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VOLUME 12, NUMBER 32

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Mix of flavors makes New Orleans great

People’s stupidity continues to amaze me. Without fail, there is always someone who comes along and says the most unintelligent thing at the worst time imaginable.

And now, when New Orleans is divided, torn by people’s uncertainty about coming back and risking the flood once again, Mayor Ray Nagin stepped to the plate, swinging strikes the entire way.

In his speech on Martin Luther King Day, the mayor said, “I don’t care what people are saying Uptown or wherever they are. This city will be chocolate at the end of the day. … This city will be a majority African-American city. It’s the way God wants it to be.”

So much for American tolerance and equality.  – By Samantha Perez

When Hurricane Katrina smashed ashore last August, Louisiana teen Samantha Perez started writing about the storm that washed away much of her old life. Her journal, chronicled in the pages of The Tattoo, is all online at Hurricane Journal. Read it for an eye-opening and intensely personal look into the eye of the worst storm in recent history.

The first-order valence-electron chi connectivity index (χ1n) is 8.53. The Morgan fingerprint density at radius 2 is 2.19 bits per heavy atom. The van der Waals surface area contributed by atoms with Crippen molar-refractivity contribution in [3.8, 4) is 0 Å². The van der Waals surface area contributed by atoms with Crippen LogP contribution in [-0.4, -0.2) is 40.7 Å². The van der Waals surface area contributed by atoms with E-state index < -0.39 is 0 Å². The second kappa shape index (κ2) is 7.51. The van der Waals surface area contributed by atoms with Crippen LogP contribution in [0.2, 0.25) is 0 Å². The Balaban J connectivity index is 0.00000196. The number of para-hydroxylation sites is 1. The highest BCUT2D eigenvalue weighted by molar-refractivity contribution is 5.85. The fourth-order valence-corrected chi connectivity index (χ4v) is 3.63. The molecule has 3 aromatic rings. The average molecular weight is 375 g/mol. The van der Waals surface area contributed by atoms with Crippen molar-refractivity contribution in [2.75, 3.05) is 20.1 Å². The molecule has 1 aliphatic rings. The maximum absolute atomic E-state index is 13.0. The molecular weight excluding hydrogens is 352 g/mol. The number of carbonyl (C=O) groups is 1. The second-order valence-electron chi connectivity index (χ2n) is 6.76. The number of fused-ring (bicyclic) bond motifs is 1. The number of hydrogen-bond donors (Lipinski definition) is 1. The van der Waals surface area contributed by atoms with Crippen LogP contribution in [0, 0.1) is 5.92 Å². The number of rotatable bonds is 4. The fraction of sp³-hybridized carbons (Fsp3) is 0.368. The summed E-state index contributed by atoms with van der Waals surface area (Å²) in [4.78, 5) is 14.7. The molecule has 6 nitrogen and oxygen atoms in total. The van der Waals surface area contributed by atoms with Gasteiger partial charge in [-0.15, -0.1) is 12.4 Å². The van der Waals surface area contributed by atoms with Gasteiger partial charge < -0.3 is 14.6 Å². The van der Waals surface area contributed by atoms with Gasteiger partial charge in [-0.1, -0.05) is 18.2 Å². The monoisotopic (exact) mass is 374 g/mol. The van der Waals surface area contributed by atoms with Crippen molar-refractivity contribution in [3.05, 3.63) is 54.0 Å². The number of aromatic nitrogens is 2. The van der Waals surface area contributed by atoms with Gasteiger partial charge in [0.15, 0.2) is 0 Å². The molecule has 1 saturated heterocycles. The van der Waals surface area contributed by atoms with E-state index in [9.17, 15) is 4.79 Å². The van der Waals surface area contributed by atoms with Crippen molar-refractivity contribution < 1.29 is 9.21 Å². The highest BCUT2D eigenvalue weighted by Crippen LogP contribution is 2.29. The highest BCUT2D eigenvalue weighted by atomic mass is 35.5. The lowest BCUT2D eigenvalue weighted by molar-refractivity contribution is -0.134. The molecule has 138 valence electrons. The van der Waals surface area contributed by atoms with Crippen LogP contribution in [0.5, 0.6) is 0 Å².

Lessons learned from hurricane work

The closer we got to the Mississippi coast, the more damage we saw. More trees were down, and billboards were history. There were abandoned cars on the side of the road.

As we neared our destination, there were no trees alive.

Everything was brown. The trees didn’t uproot like you would think. Instead, the trunks just snapped about 15 feet off the ground, no doubt where the water level reached during the storm surge.

Every now and then, we saw a lawn chair or something maybe 15 or 20 feet off the ground, stuck in a tree — washed there by the waves.

We were dumbfounded by the sheer power of this storm.

– By Josh Gales
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